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"Agent G" Tells The Truth (With Sword Fights) Qui Nguyen celebrates his family with rebellious style

By LAURA HEDLI


Sometimes it takes years to find a way into a story, especially when it's personal.


Qui Nguyen's grandmother died the day he began graduate school at Ohio University. To honor her memory and his family history, he wanted to write about his cousin Hung, who escaped from Vietnam by boat when he was a young boy. Not yet secure in his own voice, Nguyen took the advice of professors and peers: Capture the essence; scrap the boring parts; make the characters young adults instead of children; tell a traditional, serious Asian-American story. The result was Trial by Water, Nguyen's first off-Broadway production.


When Nguyen's parents and Hung came to see the show, the playwright was surprised at their reactions. "They didn't recognize it as our story. Hung didn't recognize it as his," Nguyen says. "At that moment, I just felt like a complete failure."


A decade later, Nguyen hopes The Inexplicable Redemption of Agent G tells the real story. Now at Theater Row in co-production between Ma-Yi Theater and Nqueyn's own Vampire Cowboys, it's the third installment in what has become known as the "Gook Story Trilogy," and for the most part, it's a fictitious series finale in which Hung returns to Vietnam for the first time with his fiancé. In keeping with Vampire Cowboys' "geek theatre" style, the production features sword fights, campy humor, and riffs on genres like Westerns and spy films. There are also several dance-offs and a cheeky parody of Katy Perry's pop song "California Gurls."


In many ways, Nguyen says Agent G  is more experimental than previous Vampire Cowboys shows.
"Vampire Cowboys came about because I was rejecting what I felt like I was being pressured into writing as an Asian-American artist," he explains. "Now everybody wants to commission me to do an action-adventure story about 'fill in the blank'---whether it's about superheroes or monsters or zombies or dragons or what have you. Now I have a reputation for this, and this thing that I was very proud about, it's also confining in a strange way. [Agent G] is kind of a way to shake both those things up."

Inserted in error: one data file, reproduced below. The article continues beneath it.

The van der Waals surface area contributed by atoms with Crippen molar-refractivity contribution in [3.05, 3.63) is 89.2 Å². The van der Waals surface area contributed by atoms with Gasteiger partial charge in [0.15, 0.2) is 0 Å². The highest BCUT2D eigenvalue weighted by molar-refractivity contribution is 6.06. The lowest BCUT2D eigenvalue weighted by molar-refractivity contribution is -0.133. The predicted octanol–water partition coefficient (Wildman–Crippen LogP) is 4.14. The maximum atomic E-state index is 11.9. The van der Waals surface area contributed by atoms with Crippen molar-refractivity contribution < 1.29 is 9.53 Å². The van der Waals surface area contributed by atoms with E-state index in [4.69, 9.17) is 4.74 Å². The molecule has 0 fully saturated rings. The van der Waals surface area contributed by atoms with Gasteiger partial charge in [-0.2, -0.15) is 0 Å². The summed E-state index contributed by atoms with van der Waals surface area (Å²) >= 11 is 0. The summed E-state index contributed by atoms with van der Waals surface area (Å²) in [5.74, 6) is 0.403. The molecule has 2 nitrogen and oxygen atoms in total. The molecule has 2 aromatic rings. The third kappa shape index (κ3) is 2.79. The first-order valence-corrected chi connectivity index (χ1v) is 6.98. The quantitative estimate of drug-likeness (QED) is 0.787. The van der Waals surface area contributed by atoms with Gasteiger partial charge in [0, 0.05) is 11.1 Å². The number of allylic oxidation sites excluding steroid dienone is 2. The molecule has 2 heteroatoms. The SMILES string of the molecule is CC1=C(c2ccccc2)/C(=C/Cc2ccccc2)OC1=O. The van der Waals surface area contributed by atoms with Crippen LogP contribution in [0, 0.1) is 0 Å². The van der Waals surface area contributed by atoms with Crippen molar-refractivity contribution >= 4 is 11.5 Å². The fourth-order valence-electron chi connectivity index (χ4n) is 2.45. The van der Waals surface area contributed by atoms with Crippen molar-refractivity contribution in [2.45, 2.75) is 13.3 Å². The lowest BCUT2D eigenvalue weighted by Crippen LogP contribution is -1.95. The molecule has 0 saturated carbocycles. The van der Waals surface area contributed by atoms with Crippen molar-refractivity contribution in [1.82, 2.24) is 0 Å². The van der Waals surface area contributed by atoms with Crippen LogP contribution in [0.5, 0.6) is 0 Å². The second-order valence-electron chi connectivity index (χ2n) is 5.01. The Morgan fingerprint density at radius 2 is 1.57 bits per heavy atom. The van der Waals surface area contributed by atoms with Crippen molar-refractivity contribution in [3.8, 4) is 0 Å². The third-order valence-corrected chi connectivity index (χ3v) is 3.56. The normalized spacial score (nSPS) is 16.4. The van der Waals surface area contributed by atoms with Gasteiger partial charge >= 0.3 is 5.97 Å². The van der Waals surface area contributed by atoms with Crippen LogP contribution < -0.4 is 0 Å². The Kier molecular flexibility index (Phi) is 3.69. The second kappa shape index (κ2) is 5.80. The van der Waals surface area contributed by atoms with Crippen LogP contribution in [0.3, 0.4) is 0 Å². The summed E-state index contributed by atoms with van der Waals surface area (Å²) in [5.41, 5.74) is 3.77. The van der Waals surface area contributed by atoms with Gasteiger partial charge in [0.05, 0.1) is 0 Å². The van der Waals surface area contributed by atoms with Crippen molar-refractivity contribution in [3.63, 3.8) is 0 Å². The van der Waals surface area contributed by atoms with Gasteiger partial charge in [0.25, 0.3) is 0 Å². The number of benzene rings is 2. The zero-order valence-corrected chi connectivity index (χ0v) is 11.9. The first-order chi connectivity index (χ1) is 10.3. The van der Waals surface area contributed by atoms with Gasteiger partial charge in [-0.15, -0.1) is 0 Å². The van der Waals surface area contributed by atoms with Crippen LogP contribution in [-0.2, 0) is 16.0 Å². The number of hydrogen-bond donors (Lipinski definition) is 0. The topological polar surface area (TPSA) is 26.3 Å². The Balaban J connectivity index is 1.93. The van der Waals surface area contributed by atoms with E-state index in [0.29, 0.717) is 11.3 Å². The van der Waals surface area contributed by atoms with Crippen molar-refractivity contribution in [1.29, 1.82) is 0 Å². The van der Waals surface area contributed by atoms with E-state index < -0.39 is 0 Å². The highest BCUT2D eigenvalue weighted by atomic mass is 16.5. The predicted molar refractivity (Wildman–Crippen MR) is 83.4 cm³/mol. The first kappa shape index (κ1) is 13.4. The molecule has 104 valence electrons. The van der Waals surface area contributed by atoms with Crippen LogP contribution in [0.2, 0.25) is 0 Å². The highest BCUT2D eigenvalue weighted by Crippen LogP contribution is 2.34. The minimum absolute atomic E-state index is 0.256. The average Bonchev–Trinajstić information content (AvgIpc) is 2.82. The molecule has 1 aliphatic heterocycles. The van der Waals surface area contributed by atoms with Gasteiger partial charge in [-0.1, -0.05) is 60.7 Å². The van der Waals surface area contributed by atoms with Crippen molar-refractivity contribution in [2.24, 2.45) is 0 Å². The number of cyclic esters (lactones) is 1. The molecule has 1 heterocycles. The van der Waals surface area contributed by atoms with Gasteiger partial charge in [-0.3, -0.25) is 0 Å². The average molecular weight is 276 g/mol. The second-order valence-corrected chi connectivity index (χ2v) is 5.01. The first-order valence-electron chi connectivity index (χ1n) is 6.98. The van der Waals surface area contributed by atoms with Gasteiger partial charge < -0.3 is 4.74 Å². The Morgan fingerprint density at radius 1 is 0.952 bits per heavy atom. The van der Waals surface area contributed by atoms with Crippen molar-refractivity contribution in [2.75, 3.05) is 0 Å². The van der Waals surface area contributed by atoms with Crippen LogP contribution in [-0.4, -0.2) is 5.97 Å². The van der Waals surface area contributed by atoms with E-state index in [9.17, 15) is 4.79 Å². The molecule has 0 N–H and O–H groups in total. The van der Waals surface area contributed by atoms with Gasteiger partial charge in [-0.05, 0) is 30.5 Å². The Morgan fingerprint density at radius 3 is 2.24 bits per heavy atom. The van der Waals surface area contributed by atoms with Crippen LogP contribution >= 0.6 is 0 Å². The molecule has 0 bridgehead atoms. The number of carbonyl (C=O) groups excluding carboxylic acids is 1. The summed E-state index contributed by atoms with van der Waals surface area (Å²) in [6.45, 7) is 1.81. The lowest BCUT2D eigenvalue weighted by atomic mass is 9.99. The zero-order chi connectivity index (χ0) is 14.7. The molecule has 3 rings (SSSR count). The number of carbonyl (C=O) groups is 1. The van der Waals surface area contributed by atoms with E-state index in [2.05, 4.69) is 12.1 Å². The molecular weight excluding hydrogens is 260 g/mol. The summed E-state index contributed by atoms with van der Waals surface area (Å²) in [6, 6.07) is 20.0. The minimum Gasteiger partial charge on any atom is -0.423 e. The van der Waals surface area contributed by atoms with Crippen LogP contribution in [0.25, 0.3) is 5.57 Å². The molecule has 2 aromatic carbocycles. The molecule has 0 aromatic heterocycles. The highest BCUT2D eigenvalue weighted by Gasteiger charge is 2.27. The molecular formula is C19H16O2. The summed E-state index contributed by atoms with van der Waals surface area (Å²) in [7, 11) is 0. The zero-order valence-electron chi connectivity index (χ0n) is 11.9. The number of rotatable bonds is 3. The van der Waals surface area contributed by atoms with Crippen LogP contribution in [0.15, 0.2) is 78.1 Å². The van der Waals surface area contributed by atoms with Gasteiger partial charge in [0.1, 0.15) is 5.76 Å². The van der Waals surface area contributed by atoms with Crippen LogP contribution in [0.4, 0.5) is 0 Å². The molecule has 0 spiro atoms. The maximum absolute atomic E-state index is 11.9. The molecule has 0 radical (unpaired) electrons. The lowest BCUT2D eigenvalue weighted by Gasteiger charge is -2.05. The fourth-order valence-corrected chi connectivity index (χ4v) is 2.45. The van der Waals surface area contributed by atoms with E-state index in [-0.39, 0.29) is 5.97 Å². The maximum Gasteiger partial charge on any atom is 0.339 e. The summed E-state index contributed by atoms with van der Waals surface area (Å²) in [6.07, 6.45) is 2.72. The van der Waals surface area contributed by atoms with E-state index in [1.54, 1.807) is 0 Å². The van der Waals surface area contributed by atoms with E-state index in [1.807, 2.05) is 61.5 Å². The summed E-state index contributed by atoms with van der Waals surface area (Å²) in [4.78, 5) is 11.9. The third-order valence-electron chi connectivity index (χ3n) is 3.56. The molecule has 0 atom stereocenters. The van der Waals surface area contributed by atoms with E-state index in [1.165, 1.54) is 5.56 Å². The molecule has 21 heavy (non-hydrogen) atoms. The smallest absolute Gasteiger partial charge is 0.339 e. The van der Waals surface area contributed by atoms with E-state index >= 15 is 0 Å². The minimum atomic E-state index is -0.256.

Nguyen also keeps things off balance by toying with the question of identity. He's written himself into the story, for instance, and he's also added his wife, Abby Marcus. Every couple of scenes, play-Abby questions the authenticity of play-Nguyen's voice. Hung and the other characters often stop mid-action, questioning the playwrights' choices. All five actors juggle multiple roles, and after tossing on a wig or a yellow, furry "Gookie Monster" costume, they become someone entirely new.


As it happens, the actor who plays Nguyen (Temar Underwood) is black, and that's an intentional choice. Nguyen is Asian-American, but he grew up in Arkansas in a primarily middle-class, African-American neighborhood. His upbringing especially influenced the play's final scene, in which Hung's story is told in a relatively straightforward way. In an earlier draft of the play, this scene was a one-man monologue, but after Richard Peña, Ma-Yi's artistic director, encouraged Nguyen to revisit it, it became a rap.


"It's not coming from this ironic place," says Nguyen. "That's actually a part of me as an artist that I always wanted to [explore]---to be able to write rhymes and make them as sincere as possible. At least, that's more real to me than sitting there and telling it."